BATAVIA, Illinois–At a Washington, DC ceremony today (Monday, June 13), scientist William Ashmanskas of the Department of Energy’s Fermilab will receive the prestigious Presidential Early Career Award for Scientists and Engineers, the highest honor bestowed by the U.S. government on outstanding scientists and engineers who are in the early stages of establishing their independent research careers. Ashmanskas’s citation was for “applying to Fermilab accelerator instrumentation and controls problems the state-of-the-art digital electronics techniques that he and others have successfully applied in recent years in the trigger systems of the CDF experiment.”
Ashmanskas is one of nine DOE scientists, from a total of 58 researchers supported by eight federal departments and agencies, receiving the Presidential Early Career Award. Each Presidential award winner receives a citation, a plaque and a commitment for continued funding of their work from their agency for five years. Dr. John Marburger, Director of the Office of Science and Technology Policy, will present the awards.
At a separate DOE event, the six PECASE winners from DOE national laboratories will also receive the DOE’s Office of Science Early Career Scientist and Engineer Award.
“The Department of Energy is proud that these researchers are making important contributions, in a wide range of fields, to innovation and technology for energy, economic and national security,” Secretary of Energy Samuel Bodman said. “If the outstanding efforts of these scientists and engineers are any indication of the future, I have no doubt they will ensure America’s scientific leadership far into the next century.”
Ashmanskas, whose hometown is Lexington, Mass., has been a member of the CDF detector collaboration since his college years at Harvard University, then during his graduate studies at the University of California at Berkeley and Lawrence Berkeley National Laboratory. As a postdoc at the University of Chicago, he worked on the Silicon Vertex Trigger, which allowed CDF to record bottom and charm decays based on their lifetimes. The results were critical in each of the first three Run II Tevatron physics publications by the detector collaboration. Ashmanskas also led two SVT circuit board designs, several software efforts, and SVT’s commissioning and initial operation.
“This is an honor and a fantastic surprise,” Ashmanskas said of the Presidential award. “But the award should really go to Fermilab and the can-do spirit with which people pulled together to make Run II a success.”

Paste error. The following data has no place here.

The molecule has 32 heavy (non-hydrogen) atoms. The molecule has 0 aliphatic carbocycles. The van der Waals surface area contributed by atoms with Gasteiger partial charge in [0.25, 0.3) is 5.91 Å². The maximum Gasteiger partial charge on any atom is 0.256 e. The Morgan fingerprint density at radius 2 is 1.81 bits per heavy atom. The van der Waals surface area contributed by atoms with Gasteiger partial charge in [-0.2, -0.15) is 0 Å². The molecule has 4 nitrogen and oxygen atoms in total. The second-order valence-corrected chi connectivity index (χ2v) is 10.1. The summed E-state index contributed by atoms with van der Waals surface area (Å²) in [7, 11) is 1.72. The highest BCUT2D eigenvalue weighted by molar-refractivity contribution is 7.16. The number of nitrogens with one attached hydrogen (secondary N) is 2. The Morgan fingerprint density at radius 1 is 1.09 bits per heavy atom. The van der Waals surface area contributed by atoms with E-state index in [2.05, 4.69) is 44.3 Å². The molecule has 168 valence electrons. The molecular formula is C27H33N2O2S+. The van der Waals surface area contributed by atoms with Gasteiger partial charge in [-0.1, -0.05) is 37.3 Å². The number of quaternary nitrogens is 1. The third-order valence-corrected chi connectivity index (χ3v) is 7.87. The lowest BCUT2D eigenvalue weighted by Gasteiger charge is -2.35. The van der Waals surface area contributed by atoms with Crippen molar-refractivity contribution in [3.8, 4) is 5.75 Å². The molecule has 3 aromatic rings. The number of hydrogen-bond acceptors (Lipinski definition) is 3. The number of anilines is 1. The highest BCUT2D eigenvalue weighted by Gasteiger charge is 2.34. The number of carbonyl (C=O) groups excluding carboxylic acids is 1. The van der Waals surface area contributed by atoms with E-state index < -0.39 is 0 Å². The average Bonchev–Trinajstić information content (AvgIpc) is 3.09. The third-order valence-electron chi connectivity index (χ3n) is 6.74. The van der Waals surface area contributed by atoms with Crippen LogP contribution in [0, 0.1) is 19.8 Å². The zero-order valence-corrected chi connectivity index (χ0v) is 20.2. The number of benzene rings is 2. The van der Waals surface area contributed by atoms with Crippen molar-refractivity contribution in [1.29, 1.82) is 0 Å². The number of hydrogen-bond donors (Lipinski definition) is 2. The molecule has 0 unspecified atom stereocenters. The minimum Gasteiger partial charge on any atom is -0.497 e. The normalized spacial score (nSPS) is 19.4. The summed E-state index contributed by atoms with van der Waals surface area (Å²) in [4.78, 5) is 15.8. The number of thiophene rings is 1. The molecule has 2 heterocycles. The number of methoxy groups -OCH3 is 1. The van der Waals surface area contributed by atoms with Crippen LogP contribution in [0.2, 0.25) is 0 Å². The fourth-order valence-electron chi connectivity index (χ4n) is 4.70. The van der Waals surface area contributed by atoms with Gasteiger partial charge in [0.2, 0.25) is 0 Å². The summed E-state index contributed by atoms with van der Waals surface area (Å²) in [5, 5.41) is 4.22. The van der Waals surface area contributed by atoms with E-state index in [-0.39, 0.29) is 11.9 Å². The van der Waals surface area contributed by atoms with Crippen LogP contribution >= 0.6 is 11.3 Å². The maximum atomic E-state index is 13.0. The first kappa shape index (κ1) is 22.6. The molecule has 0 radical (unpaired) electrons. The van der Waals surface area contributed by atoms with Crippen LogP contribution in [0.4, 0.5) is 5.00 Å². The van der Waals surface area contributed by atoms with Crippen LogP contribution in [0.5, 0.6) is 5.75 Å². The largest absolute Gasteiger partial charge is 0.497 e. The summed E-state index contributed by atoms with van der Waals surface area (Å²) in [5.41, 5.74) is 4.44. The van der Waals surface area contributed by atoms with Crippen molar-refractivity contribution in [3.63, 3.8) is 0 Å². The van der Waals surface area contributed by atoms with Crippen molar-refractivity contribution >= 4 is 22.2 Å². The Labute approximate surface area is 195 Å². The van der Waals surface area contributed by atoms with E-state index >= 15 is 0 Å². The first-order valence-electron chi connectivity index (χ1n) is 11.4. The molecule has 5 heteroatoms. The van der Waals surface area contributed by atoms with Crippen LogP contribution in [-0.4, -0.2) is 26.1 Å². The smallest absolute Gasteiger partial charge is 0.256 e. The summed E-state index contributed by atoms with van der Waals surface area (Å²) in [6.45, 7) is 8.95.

In congratulating Ashmanskas, Fermilab Director Michael Witherell also noted the impact on the laboratory: “We need to attract the best young scientists, like Bill Ashmanskas, to the laboratory and give them the support they need to make advances in physics. The PECASE award program helps us to do that.”
Ashmanskas, a former fellow of the Enrico Fermi Institute at the University of Chicago, is now working primarily on Fermilab’s Antiproton Source — whose performance will be a key factor in the scientific reach of the Tevatron physics program. Ashmanskas hopes that his award will help inspire more young physicists to enter accelerator research. “It will be good for the field if future experimenters consider the accelerator chain to be one more part of their experiment,” Ashmanskas said. “Even today, if you want to find the Higgs boson at Fermilab, you should be working on making antiprotons.”
The Presidential Early Career Award for Scientists and Engineers originated in 1996, when President Clinton commissioned the National Science and Technology Council to create a program honoring and supporting young professionals at the outset of their independent research careers. For more information on PECASE: http://grants.nih.gov/grants/policy/pecase.htm.
William Ashmanskas, Ph.D.
Dr. William Ashmanskas is a scientist at Fermilab, which is home to the Tevatron — an energy-frontier particle accelerator in which protons and antiprotons collide to produce under laboratory conditions the elementary particles that are the building blocks of the universe. Two experiments, CDF and D0, with world-wide teams of nearly 1000 researchers, study the particles produced by the Tevatron.
He has worked with CDF since his college years. As a postdoc, he worked on the Silicon Vertex Trigger project, which provides 50 micron impact-parameter measurements with 15 microsecond latency. SVT allowed CDF to record bottom and charm decays based on lifetime, enabling each of the first three Run 2 Tevatron physics publications. He led two SVT circuit board designs, several software efforts, and SVT’s commissioning and initial operation. While working with the SVT team, he learned a wealth of digital electronics techniques from the engineers at the University of Chicago.
He moved to Fermilab to apply the electronics he learned as a postdoc to accelerator instrumentation problems. Continued evolution in the tools used to observe and to control particle beams will contribute to further progress in the performance and reliability of Fermilab’s accelerators. He is currently working primarily on Fermilab’s Antiproton Source — whose performance in the next few years will be a key factor in the scientific reach of the Tevatron physics program.
Biographical information on all the winners, and their award citations, is available at www.sc.doe.gov
Fermilab is a DOE Office of Science national laboratory, operated under contract by Universities Research Association, Inc.